The Sunday Mail
Where are we, as Zimbabweans, really going? We are a people blessed with abundant natural and human resources, but our highly educated and knowledgeable dividend of youthful minds is being led astray from the primary national issue at hand by hashtag and selfie activists. One Evan Mawarire has run off to America, only looking back to tweet that “thisflag” must continue; this time each bearer for himself. Your sheep are neglected, disillusioned and bitter mufundisi.
Mufundisi dines in the States after a handshake with Obama.
We are led astray because of ignorance of the real issue.
Zimbabwe is a country endowed with vast natural resources now returned to her people, and yet we have stubbornly resist claiming our space as an enabled youth to constructively and judiciously exploit them.
The cry of innovative and resilient youth to President Mugabe should be that we have established economic platforms to take Zimbabwe’s new indigenised economy forward, but are being frustrated.
President Mugabe has consistently called on Zimbabwe’s highly educated young people to apply that education and innovation to form companies to exploit the natural resources presented to them.
Instead, all that degreed #tajamuka and fellow #thisgown clowns can conjure up in their bright minds are hashtags.
Recently, a senior Zimbabwean cleric while visiting Israel, had a profound revelation. Looking on present day Israel, his mind was drawn in wonder to the Israelites of old and saw how they had moved from economic enslavement in Egypt to their Promised Land of milk and honey.
Surely, those thousands of years before the birth of Christ, they looked upon desert land.
And knowing Israel as we do today, there were no natural resources like platinum, gold or diamonds to put glittering smiles on the new arrivals’ tired faces.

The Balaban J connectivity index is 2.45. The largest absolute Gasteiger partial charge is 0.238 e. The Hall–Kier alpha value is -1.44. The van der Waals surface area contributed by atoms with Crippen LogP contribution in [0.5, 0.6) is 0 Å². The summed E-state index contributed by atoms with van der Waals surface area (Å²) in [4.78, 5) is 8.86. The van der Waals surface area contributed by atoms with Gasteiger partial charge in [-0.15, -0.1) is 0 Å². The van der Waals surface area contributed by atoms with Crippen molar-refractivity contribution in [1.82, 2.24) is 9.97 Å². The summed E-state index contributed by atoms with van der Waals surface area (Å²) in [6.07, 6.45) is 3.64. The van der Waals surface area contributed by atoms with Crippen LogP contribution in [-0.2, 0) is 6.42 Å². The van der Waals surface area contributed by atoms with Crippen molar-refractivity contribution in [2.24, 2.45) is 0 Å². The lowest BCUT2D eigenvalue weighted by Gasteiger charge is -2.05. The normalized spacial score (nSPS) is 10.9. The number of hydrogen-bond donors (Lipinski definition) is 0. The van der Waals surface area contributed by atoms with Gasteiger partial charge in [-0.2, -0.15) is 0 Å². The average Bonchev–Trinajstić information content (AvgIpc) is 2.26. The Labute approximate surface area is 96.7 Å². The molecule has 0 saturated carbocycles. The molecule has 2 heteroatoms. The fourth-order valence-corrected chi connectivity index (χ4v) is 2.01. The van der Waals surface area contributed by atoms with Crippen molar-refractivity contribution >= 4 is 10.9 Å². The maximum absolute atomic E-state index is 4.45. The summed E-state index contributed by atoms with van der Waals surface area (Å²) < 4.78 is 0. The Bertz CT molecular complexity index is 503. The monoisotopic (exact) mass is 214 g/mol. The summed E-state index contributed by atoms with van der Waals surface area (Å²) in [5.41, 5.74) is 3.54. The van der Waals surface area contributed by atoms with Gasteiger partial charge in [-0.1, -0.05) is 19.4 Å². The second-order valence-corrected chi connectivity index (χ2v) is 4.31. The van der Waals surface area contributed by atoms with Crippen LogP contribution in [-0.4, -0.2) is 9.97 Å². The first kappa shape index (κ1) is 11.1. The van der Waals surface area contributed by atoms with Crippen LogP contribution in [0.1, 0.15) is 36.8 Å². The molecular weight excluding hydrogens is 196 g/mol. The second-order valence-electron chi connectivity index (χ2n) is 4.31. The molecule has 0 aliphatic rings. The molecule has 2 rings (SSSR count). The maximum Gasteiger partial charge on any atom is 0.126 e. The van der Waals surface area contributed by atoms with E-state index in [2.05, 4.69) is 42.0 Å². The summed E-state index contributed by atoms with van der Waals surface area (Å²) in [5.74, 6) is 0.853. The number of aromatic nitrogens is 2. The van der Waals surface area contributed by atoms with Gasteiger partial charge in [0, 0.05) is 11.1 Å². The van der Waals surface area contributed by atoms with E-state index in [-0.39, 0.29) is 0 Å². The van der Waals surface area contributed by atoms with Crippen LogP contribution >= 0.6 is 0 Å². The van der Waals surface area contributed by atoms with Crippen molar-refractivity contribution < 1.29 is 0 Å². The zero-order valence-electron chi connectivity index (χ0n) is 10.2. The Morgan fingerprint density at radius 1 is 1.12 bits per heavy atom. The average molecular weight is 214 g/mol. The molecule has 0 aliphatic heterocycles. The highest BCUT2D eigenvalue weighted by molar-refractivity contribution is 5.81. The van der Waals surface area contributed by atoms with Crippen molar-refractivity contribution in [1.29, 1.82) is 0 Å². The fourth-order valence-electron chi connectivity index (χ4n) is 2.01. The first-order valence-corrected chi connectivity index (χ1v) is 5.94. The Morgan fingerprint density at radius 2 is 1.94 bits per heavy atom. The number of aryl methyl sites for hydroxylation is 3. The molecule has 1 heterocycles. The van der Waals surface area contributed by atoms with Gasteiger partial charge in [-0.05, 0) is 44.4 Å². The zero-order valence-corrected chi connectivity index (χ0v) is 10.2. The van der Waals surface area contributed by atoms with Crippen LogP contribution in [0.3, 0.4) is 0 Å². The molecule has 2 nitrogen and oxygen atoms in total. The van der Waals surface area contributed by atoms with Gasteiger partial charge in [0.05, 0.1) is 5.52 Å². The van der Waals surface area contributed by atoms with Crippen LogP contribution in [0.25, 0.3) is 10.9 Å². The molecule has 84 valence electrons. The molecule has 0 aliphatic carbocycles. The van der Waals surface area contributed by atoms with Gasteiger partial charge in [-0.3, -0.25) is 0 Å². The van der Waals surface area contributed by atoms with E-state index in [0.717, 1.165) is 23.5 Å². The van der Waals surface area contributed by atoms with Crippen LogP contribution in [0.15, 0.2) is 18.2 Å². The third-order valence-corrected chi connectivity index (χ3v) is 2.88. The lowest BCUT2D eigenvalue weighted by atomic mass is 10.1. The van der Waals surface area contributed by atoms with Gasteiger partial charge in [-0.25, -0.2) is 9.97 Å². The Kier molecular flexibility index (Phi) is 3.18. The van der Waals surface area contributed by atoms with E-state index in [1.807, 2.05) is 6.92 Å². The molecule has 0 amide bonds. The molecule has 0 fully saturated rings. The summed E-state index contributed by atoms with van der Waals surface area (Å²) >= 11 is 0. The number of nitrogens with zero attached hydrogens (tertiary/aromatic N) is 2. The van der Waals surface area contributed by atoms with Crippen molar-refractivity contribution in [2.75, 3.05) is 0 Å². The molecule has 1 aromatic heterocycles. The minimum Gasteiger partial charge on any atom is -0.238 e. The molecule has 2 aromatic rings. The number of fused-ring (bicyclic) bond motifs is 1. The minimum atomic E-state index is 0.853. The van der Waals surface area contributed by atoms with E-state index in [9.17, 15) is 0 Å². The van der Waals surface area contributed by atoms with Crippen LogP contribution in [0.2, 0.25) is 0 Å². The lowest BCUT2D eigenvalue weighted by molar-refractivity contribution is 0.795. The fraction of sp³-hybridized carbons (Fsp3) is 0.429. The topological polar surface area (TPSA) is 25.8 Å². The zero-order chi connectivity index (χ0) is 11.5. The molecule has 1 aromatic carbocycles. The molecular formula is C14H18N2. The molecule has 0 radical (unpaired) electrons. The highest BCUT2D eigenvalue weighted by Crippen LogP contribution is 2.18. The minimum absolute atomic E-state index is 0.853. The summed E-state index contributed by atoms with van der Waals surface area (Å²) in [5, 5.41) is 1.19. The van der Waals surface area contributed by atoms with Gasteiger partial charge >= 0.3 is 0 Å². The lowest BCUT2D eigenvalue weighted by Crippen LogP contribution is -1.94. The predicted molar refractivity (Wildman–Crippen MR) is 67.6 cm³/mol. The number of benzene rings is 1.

And yet those Israelites, looking upon a desert to which they had travelled for 40 years, embraced that God-given Promised Land.
They did not shun the land given to them in the way the Mkwananzi’s would have us do today.
What dawned upon the Zimbabwean cleric, which must dawn upon the rest of us, is that the independent Israelites saw that Promised Land first in their minds and through faith.
And they began to painstakingly invest sweat and innovation in the prosperous Israel we see today. Israel transformed its desert into an oasis, exporting agricultural produce and technology to the world.
So, we must ask: What is wrong with us as a young post-Independence Zimbabwean nation, presented with our “Promised Land”, that we tweet ourselves into poverty?
A whole degreed youth group can only apply its educated minds to hashtags to complain about joblessness, yet their President has long implored them to exploit abundant resources to guarantee livelihoods.
Those degrees and doctorates cannot serve the livelihoods of their holders primarily because they resist the new indigenous economy presented to them.
Consider South Korea immediately after the end of the devastating civil war in 1953. It was far less degreed than Zimbabwe today, and Korea had and still has not a single natural resource.
Yet that country set its mind and energies to a command style and systematic economic transformation agenda.
Korea’s rural communities, under the Saemaul Undong Movement, led that economic revolution. Ordinary people sacrificed what household wealth they had and contributed their enterprise towards transforming and growing the economy.
Today, Souht Korea’s economy is in the world’s top 10.
That initiative is as good as President Mugabe launching community share ownership trusts here. Half-a-decade later and guaranteed millions in seed capital and shareholding in mining companies, communities still struggle with underdevelopment.
Where are the degreed youth of those communities to leverage and multiply that wealth? Instead they point a finger at the same President Mugabe who has empowered their communities.
Then there is the handful of war veterans with their communique who have failed to impart the ideological vision of the liberation struggle to nurture a post-Independence economic revolution.
Our calling as young people, as was that of the youthful heroes of political liberation, is to be the heroes of the economic revolution.
Rangu Nyamurundira is a lawyer and advocate for Zimbabwe’s indigenisation and economic empowerment programme